We slowed things down. Instead of having individual engineers work on multiple tickets in parallel, we held more pair programming sessions and reduced the number of tickets in progress to help incorporate collaboration earlier and gain feedbacks on the implementation strategy sooner. At the same time, pairing sessions also helped get the newer engineers up to speed faster. We introduced more quality gates for pull requests to be able to be merged into main. We agreed as a team to scrutinize them harder, e.g. if you do not have tests among the changes, just consider the pull request rejected. We also required all team members to approve the changes. We worked with product managers to slow down shipping new features and instead having more bugs fixed. Hence, the health of the codebases got better and better and the products got more and more stable each day.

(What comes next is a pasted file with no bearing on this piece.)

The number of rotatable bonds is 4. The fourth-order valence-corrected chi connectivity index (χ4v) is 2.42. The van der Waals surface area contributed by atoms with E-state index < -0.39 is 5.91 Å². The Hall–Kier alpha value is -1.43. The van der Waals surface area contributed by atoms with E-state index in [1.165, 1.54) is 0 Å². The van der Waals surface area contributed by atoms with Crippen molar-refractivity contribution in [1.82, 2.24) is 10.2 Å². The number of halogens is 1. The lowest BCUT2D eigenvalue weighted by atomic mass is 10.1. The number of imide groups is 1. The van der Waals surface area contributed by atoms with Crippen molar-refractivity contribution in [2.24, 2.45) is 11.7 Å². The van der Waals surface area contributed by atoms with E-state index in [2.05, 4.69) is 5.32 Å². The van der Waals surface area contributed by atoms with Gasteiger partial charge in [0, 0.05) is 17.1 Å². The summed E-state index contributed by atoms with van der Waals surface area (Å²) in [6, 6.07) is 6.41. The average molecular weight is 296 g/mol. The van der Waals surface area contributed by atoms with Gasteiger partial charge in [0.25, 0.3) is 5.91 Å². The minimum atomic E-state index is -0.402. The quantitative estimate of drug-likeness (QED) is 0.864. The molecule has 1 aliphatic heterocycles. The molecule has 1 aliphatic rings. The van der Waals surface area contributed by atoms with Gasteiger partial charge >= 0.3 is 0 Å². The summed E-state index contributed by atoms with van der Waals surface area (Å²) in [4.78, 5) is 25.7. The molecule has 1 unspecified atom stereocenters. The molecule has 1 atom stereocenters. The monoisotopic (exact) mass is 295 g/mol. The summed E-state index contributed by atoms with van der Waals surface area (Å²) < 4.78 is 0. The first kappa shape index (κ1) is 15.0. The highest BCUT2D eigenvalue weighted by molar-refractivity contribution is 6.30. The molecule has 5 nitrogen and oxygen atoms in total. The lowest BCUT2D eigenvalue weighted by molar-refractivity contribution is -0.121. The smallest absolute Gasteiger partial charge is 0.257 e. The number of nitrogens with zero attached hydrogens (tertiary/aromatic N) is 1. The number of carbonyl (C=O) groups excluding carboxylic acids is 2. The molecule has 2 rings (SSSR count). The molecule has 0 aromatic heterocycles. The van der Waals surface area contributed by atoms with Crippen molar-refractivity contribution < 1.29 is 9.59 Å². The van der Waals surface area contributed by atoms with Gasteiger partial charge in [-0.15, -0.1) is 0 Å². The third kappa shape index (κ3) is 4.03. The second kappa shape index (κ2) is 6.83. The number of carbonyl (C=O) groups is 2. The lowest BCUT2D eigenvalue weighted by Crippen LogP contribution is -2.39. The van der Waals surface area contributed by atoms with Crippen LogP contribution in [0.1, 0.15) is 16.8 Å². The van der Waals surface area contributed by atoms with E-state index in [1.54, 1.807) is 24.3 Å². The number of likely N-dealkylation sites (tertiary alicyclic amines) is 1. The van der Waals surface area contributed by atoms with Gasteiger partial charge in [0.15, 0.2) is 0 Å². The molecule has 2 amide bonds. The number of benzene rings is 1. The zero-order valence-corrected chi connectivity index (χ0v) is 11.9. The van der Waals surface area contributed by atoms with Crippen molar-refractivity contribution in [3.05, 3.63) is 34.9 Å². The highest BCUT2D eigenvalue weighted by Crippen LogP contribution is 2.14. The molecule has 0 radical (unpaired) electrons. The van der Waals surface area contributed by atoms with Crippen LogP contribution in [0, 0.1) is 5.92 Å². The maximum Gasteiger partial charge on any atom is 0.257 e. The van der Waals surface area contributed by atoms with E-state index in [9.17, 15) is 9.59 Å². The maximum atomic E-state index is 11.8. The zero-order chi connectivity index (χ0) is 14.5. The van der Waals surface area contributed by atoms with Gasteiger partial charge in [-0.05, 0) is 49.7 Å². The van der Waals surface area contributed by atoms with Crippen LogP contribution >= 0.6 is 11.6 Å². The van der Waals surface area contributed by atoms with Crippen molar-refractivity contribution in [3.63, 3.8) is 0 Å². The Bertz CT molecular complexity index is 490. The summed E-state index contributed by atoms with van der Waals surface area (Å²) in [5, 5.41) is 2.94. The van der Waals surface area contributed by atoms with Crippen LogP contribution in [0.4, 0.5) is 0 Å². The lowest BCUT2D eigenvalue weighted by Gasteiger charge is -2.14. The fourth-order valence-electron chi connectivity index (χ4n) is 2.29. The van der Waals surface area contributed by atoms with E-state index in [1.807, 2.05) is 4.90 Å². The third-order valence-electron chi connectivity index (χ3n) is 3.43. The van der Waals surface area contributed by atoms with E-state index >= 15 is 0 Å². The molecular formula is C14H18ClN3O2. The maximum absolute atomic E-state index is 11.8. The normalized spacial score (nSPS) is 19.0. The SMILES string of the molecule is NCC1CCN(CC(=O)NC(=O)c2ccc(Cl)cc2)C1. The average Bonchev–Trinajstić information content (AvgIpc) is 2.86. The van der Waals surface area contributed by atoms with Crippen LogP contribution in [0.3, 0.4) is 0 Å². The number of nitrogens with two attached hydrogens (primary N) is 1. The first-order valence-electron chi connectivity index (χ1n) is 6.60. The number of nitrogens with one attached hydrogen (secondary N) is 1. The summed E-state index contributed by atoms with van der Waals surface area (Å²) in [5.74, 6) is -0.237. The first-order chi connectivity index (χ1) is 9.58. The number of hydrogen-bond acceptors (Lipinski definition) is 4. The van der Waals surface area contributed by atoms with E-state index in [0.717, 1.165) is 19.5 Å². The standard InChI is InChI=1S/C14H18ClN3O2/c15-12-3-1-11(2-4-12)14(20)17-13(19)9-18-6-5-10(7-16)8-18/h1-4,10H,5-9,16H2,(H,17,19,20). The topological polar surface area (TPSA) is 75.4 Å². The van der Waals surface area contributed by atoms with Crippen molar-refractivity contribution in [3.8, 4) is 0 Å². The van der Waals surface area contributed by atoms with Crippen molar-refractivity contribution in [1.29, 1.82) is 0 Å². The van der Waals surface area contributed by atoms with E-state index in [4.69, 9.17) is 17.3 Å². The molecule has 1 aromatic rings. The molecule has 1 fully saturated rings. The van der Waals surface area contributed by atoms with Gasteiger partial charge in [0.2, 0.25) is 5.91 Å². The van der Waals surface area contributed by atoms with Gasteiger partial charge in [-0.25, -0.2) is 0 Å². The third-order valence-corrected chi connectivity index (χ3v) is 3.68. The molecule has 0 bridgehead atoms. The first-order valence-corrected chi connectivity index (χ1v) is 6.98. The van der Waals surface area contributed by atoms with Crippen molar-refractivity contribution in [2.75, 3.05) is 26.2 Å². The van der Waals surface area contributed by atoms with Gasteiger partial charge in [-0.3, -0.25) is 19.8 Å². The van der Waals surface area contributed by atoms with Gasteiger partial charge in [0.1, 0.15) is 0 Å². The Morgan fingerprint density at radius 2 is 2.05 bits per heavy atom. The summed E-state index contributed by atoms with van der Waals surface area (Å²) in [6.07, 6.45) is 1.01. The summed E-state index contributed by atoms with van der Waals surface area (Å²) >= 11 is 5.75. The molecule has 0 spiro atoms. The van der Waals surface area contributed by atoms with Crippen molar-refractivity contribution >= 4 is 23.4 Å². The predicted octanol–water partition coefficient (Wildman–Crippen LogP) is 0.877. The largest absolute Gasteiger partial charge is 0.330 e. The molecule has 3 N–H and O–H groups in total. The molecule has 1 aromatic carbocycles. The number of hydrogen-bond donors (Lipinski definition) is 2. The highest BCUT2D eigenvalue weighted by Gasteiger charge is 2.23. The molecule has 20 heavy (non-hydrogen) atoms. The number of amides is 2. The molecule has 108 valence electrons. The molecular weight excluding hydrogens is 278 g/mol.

We also held a brown-bag meeting reinforcing SOLID design principles to everyone in the team. Knowledge sharing like this helps bring everyone onto the same page while pairing and reduce the long discussion threads on pull requests.

Problem #2: Context-sharing